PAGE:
Canberra's trams look set to include space for cyclists after a new ACT Government consultation found 44 per cent of potential passengers say they would take a bike on board.
Capital Metro Minister Simon Corbell will release a new design consultation report on Friday, with a six-week community study also finding that 25 per cent of respondents said they would take a bike on board everyday.
A further 22 per cent said they would take a bike once or twice a week and nearly half backed bicycle storage facilities at stops. Groups including cycling lobby Pedal Power called for early planning around integration of bikes as part of the network.
A proposal to include the Defence precinct at Russell as part of stage one has broad support, with 67 per cent of respondents backing the extension.
According to the report, just 10 per cent of respondents said they were concerned about the $800 million price tag for the line.
Mr Corbell said feedback from the consultation will be used to refine design plans for the 12km route, inform redevelopment in the Northbourne Avenue corridor and further advance the light rail master plan, due for release in 2015.
The line will include 13 passenger stops between the city and Gungahlin. Based on community feedback, stops at Lysaght Street and Owen Flats have been removed from the first stage, in favour of Well Station Drive and Swinden Street.
Provision will be made for a future stop near Sandford Street in Mitchell and passenger demand could see other stops added when required.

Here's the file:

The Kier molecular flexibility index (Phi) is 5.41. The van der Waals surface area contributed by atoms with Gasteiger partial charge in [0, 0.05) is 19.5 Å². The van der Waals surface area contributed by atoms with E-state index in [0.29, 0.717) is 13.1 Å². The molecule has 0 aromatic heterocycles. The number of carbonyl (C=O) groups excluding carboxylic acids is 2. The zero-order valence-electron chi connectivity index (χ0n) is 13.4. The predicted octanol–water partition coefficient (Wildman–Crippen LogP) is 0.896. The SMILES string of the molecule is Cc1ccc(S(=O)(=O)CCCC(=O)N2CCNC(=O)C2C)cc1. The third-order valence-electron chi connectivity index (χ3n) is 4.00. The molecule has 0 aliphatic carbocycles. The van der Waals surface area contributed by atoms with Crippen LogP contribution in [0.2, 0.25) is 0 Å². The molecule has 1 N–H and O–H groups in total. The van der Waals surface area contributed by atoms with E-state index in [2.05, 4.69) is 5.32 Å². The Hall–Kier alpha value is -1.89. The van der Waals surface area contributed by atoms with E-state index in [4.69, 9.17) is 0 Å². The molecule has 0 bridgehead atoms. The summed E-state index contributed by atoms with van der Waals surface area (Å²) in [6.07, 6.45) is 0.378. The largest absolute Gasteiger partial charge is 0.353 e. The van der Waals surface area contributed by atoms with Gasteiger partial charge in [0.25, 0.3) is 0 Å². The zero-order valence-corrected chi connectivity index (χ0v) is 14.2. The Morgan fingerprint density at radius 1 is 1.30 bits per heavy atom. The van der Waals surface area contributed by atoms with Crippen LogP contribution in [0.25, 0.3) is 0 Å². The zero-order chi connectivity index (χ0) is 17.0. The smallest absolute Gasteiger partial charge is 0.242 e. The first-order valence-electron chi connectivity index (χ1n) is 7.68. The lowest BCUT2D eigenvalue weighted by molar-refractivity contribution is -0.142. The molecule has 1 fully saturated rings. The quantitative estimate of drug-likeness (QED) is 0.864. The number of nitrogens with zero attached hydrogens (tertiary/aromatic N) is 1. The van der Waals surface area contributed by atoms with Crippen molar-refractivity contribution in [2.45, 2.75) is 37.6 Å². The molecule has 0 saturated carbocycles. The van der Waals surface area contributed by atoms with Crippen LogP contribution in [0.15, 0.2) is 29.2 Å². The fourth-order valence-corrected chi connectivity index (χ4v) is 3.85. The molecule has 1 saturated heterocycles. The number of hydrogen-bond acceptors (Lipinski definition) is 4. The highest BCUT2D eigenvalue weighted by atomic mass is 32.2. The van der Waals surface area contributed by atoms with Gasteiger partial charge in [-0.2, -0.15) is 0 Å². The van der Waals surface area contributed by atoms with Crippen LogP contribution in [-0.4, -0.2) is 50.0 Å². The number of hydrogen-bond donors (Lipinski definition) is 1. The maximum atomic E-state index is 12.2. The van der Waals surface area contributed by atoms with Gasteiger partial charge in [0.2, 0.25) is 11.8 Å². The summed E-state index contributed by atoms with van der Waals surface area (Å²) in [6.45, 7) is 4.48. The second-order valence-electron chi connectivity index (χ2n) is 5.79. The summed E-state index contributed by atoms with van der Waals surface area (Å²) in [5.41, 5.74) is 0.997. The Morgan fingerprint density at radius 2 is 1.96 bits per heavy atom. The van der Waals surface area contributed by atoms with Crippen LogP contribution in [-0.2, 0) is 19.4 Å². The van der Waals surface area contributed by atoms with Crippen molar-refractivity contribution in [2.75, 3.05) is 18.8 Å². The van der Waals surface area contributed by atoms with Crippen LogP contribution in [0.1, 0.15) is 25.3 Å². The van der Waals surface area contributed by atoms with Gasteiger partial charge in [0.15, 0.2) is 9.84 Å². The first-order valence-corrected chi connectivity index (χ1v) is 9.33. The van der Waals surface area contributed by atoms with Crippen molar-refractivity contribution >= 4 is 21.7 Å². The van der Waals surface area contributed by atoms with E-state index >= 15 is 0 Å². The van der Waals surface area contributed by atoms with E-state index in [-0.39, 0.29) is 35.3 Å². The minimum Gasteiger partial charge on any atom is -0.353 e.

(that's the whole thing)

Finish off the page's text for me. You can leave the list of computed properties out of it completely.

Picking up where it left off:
The stops should have a modern design, with 21 per cent calling for protection from rain and wind and 12 per cent concerned about information display.
The consultation attracted more than 400 responses to an online survey, while 572 people attended information sessions and a special pop-up information centre in the city. The Capital Metro website received 9200 visits during the same period.
Respondents also favoured sustainable power supply for the line and improvements to Northbourne as an entry way to Canberra. Respondents to the online survey called for Dickson and Northbourne Avenue to be better connected, and concern exists about bus connections and a reduction in ACTION services once light rail commences in 2019.
More than 20 per cent want Australian native trees to replace the more than 350 which will be cut down during construction, while 15 per cent said the design should reflect Canberra's "bush capital" status.
The report considers the "opportunity of drawing surrounding activities into the corridor, such as the 'China Town' at Dickson, the 'Hipster' feel of Braddon."
Mr Corbell said the expression of interest period for business consortia was continuing ahead of procurement, which will require facilities for bikes.
"The exact details, including how many bicycles, how they should be managed at peak times and so on, are issues that will need to be worked through."
"It hasn't been done in Australia before for a light rail service. Obviously on heavy rail, bikes are sometimes permitted but it hasn't been proposed for light rail before."
Mr Corbell said the chosen stop locations were based on detailed analysis of transport movements and community feedback.
"I welcome people's views on the possible extension to Russell. The government has said very clearly that there is merit in a possible extension and we are doing the detailed analysis, of economics and patronage levels as well as preliminary engineering analysis to assist us with that decision and whether or not it should be included as part of the request for proposal phase."